Content warning: This post contains discussion of substance use that some may find triggering.
We all knew this was coming. Since the beginning of Euphoria Season 2, Rue has been caught in a downward spiral, sneaking around with Elliot (Dominic Fike), lying to Ali (Colman Domingo), and finding increasingly ludicrous ways to hide her substance misuse from her sister Gia (Storm Reid) and girlfriend Jules (Hunter Schafer). But when Rue bought $10,000 worth of drugs from Laurie (Martha Kelly) — despite Fezco’s (Angus Cloud) many warnings not to — it became clear that things were going to get really, really bad. And in Episode 5, Rue officially hits rock bottom.
After Elliot tells Jules about Rue’s relapse, Jules goes straight to Rue’s mother, Leslie (Nika King), leading to an impromptu intervention that lasts the entire episode. Initially, Leslie tells Rue that she knows she’s been using again and gently tries to get her help. But Rue immediately becomes angry. She screams and cusses at her family, reaching a terrifying frenzy when she realizes that the suitcase full of Laurie’s drugs is gone. She smashes through a door, makes a grab at Gia, and tries to assault her mother. When Rue sees Jules and Elliot sitting frozen in the living room, she’s momentarily mortified, but it’s not long before she’s consumed by fury again, calling Elliot a “f*cking snake” and telling Jules that looking at her makes her “physically f*cking ill.”
As her rage begins to fade and Elliot and Jules leave the house in silent horror, Rue falls to the ground and begs for forgiveness. “I just miss dad. I miss him a lot,” she tells her mom. The calm doesn’t last, though, and soon Rue is sprinting into traffic, running from the cops, breaking into houses, and detonating every close relationship she has as if she’s being pursued by nefarious villains and not people who deeply love her. This is Rue, completely shattered.
The whole episode is terrifyingly intense, but it’s an accurate depiction of the way substance misuse can morph people’s personalities and make them lash out in uncharacteristic ways. According to a study done by psychiatry and neuroscience professor Rita Z. Goldstein and Nora D. Volkow, the director of the National Institute on Drug Abuse (NIDA), substance misuse disrupts a number of processes in the brain. Typically, our prefrontal cortex controls our executive functions, like curbing impulsive behaviors, suppressing intense emotions, and gauging when we are sick and need help. All these processes are severely disrupted in people experiencing substance use disorder. The study found that the prefrontal cortexes of individuals who had used drugs in the last two days were dominated by craving more of the substance or feeling withdrawal; self-control, memory, emotions, and virtually everything that makes you you were almost entirely absent. Over time, the study found, this can lead to the “erosion of free will,” and individuals can become more violent or angry than they used to be — essentially, as we see with the normally mellow Rue, they can turn into a different person. We see glimpses of the real Rue as she cries and pleads with her family and friends. But then the mania takes over again, and Rue is lost to us.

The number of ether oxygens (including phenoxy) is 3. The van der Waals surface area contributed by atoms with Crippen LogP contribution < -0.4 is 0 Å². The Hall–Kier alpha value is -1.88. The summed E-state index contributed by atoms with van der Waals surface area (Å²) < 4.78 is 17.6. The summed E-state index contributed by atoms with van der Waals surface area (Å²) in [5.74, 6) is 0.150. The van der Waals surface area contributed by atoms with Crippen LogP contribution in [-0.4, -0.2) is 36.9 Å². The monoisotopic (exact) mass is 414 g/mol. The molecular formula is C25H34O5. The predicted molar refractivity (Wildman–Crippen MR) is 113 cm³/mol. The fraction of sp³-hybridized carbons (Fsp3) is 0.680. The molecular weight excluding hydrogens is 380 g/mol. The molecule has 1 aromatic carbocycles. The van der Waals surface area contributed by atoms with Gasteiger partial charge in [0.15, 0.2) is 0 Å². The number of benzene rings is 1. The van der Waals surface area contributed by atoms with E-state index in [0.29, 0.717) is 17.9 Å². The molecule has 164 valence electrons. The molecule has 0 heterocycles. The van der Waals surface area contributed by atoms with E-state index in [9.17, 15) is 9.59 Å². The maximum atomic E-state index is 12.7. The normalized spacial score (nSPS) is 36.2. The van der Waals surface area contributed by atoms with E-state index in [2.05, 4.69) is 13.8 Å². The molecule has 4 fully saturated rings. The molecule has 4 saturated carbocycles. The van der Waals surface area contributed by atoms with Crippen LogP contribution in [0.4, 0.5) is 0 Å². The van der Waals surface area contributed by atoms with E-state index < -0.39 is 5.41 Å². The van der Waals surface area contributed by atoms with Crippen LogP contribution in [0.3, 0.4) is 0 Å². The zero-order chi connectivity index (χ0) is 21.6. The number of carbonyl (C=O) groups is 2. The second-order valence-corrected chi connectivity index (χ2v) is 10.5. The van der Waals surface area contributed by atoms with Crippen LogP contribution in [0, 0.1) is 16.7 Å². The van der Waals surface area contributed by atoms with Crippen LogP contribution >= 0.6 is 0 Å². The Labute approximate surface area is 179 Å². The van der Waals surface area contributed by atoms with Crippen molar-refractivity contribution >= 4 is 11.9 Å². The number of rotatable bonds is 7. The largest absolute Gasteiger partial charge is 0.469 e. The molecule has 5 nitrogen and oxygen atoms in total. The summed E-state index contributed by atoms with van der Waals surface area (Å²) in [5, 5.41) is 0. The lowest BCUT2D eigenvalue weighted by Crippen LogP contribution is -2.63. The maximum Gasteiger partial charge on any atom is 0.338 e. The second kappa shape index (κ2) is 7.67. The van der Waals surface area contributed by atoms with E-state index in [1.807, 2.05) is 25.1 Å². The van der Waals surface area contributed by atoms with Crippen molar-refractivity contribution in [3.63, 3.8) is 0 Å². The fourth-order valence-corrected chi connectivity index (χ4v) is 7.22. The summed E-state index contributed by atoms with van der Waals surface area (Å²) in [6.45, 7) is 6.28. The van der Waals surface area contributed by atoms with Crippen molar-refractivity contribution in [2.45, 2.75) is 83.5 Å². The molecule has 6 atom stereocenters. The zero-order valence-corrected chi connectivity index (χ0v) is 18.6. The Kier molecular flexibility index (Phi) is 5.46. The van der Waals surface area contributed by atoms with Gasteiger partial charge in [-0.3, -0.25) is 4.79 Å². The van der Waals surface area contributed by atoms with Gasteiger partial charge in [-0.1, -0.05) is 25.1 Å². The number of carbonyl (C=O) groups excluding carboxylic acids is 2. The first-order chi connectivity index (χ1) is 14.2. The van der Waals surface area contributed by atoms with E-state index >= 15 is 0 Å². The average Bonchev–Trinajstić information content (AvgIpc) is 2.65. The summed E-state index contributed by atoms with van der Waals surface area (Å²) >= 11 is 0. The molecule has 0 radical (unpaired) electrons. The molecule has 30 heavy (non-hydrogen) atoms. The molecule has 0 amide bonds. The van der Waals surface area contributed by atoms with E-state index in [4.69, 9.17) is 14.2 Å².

There’s been a lot of discussion about Euphoria’s tendency to lean into style over substance, often prioritizing flashy cinematography over actual plot development. But creator Sam Levinson, who has been open about his past substance misuse, is at his rawest when writing about Rue’s disorder, and this episode is affirmation of that.
In the final moments, a desperate Rue winds up back at Laurie’s house looking for a place to hide out. She’s in visible agony, and in a nauseating scene, Laurie injects Rue with morphine to numb the pain, sticking the needle in so deep that some of Rue’s blood is dragged out and pushed back in. The rest of Season 2 has revolved around wild parties, clubby outfits, and overblown love triangles that have led to countless memes and TikTok trends. But there’s absolutely nothing glamorous about this. This is Euphoria at its darkest.
If you or someone you know is seeking help for substance use, call the SAMHSA National Helpline at 1-800-662-HELP(4357).